Domestic Violence has long been a scourge of the Korean American community. KorAm Journal reports that 80% of all Asian domestic violence cases in Los Angeles involve Korean Americans. Also, in a 2000 study, Shimtuh found 42% of those surveyed report knowing another Korean woman who was being or had been abused at the hands of her partner.
Sadly, Korean American churches have a reputation as havens for spousal abusers. The church’s response has too often taken the form of telling female abuse victims, “This is your test from God, this is your cross to bear.” Or mistaking forgiveness for a call to cover-up, taking on an attitude of “Let’s not talk about it, let’s forget it.” 
The good news is that the tide is shifting. Korean American leaders in the community and the church are working to change old patterns of abuse and cover-up, turning former enablers into effective first responders. KFAM’s Domestic Violence Conference, led by Dr. K. Samuel Lee worked to promote a new attitude among Korean American clergy to “be a sanctuary for victims… to be a place of helping, healing and hope.”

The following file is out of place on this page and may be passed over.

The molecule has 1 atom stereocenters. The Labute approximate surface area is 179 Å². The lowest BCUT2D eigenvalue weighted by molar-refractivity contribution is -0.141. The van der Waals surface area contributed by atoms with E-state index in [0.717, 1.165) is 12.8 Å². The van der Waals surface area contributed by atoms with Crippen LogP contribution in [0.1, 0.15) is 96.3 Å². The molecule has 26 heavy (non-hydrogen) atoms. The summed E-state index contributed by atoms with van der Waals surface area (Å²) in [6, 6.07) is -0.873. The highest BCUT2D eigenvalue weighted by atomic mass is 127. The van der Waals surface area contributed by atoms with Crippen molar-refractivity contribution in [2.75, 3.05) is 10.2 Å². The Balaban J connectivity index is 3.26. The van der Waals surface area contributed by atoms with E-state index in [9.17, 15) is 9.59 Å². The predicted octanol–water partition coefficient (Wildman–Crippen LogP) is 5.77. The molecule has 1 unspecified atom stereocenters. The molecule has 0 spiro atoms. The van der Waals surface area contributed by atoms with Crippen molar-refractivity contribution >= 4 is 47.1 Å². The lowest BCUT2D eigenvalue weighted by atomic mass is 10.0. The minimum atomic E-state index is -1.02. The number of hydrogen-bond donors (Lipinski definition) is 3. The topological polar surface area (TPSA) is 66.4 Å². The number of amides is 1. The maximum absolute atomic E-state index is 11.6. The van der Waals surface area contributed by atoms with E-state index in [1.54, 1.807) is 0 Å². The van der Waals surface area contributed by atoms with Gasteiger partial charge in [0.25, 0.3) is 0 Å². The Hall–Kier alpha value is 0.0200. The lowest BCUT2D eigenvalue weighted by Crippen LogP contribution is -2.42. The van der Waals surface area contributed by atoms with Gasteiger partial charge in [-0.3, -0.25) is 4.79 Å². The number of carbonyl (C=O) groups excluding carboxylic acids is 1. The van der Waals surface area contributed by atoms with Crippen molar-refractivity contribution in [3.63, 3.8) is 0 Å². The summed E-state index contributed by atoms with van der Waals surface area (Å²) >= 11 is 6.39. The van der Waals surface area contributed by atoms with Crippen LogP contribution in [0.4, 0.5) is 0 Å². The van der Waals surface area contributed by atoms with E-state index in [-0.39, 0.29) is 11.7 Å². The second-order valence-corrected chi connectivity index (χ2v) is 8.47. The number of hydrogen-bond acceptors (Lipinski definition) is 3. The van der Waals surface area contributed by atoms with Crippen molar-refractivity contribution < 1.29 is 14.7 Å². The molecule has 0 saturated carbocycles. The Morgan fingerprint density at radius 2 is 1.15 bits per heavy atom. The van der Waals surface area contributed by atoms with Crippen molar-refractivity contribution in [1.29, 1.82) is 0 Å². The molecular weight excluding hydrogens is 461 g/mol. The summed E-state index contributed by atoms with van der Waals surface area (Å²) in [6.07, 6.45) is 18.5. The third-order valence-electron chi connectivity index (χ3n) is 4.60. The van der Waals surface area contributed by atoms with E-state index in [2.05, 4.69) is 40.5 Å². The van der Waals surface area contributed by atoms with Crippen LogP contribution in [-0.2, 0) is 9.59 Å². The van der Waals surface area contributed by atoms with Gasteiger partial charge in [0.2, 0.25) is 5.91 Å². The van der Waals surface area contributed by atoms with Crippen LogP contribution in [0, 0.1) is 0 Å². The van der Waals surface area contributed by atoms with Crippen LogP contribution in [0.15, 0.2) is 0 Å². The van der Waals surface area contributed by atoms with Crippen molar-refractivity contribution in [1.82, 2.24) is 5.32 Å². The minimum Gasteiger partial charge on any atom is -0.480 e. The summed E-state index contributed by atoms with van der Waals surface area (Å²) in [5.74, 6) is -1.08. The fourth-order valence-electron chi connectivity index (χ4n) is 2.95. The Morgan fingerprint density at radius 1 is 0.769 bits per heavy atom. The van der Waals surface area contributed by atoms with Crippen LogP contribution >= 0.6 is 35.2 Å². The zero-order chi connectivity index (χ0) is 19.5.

Dr. Andrew Sung Park also addresses the problem of DV in Asian American Christianity in his SANACS Journal Article “Healing the Wound of Asian American Families in the Context of Confucianism and Christianity.” Dr. Park’s article spells out an integrated response to the issues of sexism, suicide, child abuse and domestic violence.
 Quotes taken from Dr. K. Samuel Lee’s presentation at KFAM conference.